This week marks exactly one year until EU individuals will have new rights with respect to how all businesses must protect personal data. Whether a particular business is big or small, based in the EU or based in the US, each must fully comply with the game-changing General Data Protection Regulation (GDPR).

GDPR took center stage in Berlin recently, when policymakers, businesses, and regulators from 20 countries met in Berlin at the 7th annual European Data Protection Days conference. Nearly every speaker emphasized the challenges the regulation raises for small and medium sized companies (SMEs) and the critical need for those companies to comply.

Companies of all sizes must come into compliance with the GDPR by May 2018. Many larger organizations with resources dedicated to data protection and compliance with EU law have already taken significant steps to meet the law’s requirements. But conference participants – including regulators – noted that many smaller organizations are only beginning to understand what’s required of them, and that many companies are unaware of the GDPR or that it applies to them at all.

The regulators’ focus on SMEs in their conference remarks make it clear that they will be watching to see whether and how well smaller businesses comply. Helen Dixon, data protection authority for Ireland, announced that her office is conducting research to understand which industry sectors still lack information about their obligations under the GDPR. Based on their findings, her office plans an awareness campaign to inform those businesses of their need to comply. In her remarks, Ms. Dixon cited the consumer awareness campaign initiated by Commissioner Jourová’s office, discussed in this blog on May 18th . That initiative will inform individuals about their rights under the new regulation and steps they can take to exercise those rights. Ms. Dixon suggested that the two campaigns complement each other, and will ensure that the protections promised by the regulation are realized.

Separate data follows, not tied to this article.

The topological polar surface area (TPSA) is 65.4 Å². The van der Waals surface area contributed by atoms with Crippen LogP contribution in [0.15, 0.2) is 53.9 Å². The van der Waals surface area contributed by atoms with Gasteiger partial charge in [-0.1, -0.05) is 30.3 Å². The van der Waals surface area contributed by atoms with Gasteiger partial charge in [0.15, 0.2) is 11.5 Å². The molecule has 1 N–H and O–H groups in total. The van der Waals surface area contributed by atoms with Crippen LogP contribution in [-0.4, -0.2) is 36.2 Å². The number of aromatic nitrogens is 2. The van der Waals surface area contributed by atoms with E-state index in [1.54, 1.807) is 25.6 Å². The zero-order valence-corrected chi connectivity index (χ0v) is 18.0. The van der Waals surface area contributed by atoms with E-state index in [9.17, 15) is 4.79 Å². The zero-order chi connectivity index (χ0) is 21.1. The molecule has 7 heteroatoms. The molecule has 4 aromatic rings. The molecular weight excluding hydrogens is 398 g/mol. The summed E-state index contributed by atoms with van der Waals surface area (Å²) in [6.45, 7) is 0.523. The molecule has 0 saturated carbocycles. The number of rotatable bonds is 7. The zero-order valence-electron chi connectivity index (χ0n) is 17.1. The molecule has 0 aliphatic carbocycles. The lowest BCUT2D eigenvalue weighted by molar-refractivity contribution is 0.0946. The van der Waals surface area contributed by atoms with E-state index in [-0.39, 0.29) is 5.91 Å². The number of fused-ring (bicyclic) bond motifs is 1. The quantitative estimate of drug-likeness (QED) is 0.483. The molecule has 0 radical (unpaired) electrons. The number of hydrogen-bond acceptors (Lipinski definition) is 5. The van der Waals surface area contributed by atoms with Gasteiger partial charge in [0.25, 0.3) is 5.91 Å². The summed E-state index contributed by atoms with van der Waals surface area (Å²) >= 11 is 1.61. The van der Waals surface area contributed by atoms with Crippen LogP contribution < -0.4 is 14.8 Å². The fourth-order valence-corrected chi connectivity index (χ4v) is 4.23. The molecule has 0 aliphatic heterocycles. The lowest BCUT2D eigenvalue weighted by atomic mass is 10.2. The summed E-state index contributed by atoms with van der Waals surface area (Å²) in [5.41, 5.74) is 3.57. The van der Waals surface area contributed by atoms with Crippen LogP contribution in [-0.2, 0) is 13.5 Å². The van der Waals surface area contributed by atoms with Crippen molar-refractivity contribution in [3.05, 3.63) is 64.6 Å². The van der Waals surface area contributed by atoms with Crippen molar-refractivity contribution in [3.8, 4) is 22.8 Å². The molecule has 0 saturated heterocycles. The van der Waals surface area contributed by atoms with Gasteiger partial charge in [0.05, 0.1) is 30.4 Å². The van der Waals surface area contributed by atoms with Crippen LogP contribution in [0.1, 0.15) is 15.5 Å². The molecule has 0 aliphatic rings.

It’s worth noting that in addition to meeting legal requirements, participants highlighted that GDPR compliance will be important for SMEs if they want to remain competitive. Business partners, potential customers and vendors will all want to know that companies with which they share data are compliant with law and won’t expose them to undue risk.

The discussion in Berlin made clear that the GDPR is not a law that SMEs can afford to ignore, and that they discount the risks of non-compliance at their peril. Taking steps to become GDPR-ready is critical to minimizing your legal risk, and keeping your company competitive.


Achieved Compliance – helping you navigate the complex world of data compliance.

Through its software guided review and remediation process, education tools and representation services, Achieved Compliance makes it possible for companies to take all the steps needed for meaningful compliance that meets regulators’ expectations.

For more information as to how we can help your organization be GDPR compliant please contact